Fr. Patrick Fitzgerald-Lombard, O.Carm., is parish priest of the parish of St. Thomas of Canterbury, Mayfield, Sussex. He is a member of the Aylesford Community. Today, Fr. Patrick is reflecting on the readings from yesterday's Mass. Please read Fr Patrick's introduction to these reflections and please look at the readings for Sunday Mass here (these will open in a separate window for ease of reading):
“Transfiguration of Christ, transfiguration of Christians”: Many years ago I wrote an article with that title, one which sums up the readings we hear this Sunday. Every year for the 2ndSunday of Lent we hear the Gospel of the Transfiguration, that scene on a mountain top where three chosen disciples had a glimpse of Jesus in glory. This year, we hear the account of StLuke which is rather different to that of the other two Synoptic Gospels. We also hear St Paul writing to the Philippians about our transformation or transfiguration, that like Jesus we too may enter into glory. We need now to explore the great implications of this for our Christian lives.
The background is that the Temptation and the Transfiguration are the pair of Gospels which always begin Lent. Last Sunday we heard of Jesus enduring great suffering in the desert as he went without food for forty days and was tempted by the devil. Now we hear of Jesus seen in his glory. Suffering is therefore one pole whilst the glory shown in the Transfiguration is the other. St Paul reminds us that we must share his suffering in order to share his glory. And there is already glory present now in suffering which anticipates the future fullness of glory. Along the way we are transformed ourselves to become more like God. Here, glory is the visible aspect of the holiness of God. There is the call to become holy as the Lord our God is holy.
As last week with testing and tempted, so this week we again have two English words for one Greek word which we can usefully distinguish.
However, this Greek word has entered English as metamorphosis. That is a change of state, here from suffering to glory and from human to divine.
For the New Testament, transfiguration or transformation is used. “Transformation” can be used to describe the process by which we are transfigured. Transfiguration into glory then becomes our goal, our destination as citizens1 of heaven. That is what we are exploring here. It is traditionally summed up by the saying that he became man so that we might become gods.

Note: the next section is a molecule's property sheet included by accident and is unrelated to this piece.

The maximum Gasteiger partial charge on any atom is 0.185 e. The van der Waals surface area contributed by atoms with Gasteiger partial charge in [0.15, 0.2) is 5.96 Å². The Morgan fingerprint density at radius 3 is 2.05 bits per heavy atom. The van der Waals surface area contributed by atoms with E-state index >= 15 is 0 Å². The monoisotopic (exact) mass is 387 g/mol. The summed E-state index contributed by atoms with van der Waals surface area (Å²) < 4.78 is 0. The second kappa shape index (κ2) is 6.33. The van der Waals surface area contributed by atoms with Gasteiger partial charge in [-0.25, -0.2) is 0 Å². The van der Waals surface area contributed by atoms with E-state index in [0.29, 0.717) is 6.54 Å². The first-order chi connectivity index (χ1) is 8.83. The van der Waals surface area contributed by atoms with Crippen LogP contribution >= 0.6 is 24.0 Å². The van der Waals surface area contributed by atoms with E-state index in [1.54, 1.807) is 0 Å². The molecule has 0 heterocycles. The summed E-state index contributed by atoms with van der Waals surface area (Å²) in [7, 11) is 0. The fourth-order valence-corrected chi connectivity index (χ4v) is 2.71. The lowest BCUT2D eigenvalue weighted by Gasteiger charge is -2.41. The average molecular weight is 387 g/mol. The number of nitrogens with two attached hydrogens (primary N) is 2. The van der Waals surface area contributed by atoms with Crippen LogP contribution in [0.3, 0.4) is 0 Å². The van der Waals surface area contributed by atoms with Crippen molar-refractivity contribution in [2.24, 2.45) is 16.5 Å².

We begin with the Gospel scene. The incident of the Transfiguration is carefully placed at the centre of the Gospels. The disciples have declared Jesus to be the Christ. He in response then predicts his fate of suffering, dying and rising again. He goes on to predict the same for his followers, with Luke adding the point that taking up the cross must be daily Luke also mentions the Son of Man coming in glory which sets the scene for what follows. By this point, encouragement is needed so the three evangelists continue with the episode of the Transfiguration. The link with what precedes, between the suffering and the glory, is made clear by the reference to the eight days days.After that, the way will be down the mountain and all the way to Jerusalem.
Three disciples therefore go with Jesus up the mountain, the traditional meeting place between heaven and earth, between God and humans. Much could be said about what follows, I will just highlight the distinctive emphases of Luke. Only Luke says Jesus went to pray. As he prayed, he changed. This could well have happened every time Jesus prayed, only there would have been no witnesses. This one occasion is recorded because the link between suffering and glory needs to be made at this turning point of the three Gospels. Only Luke says that the conversation of Jesus with Moses and Elijah is about Jerusalem; the word used is “exodus” with all its overtones of the first exodus from Egypt many centuries previously.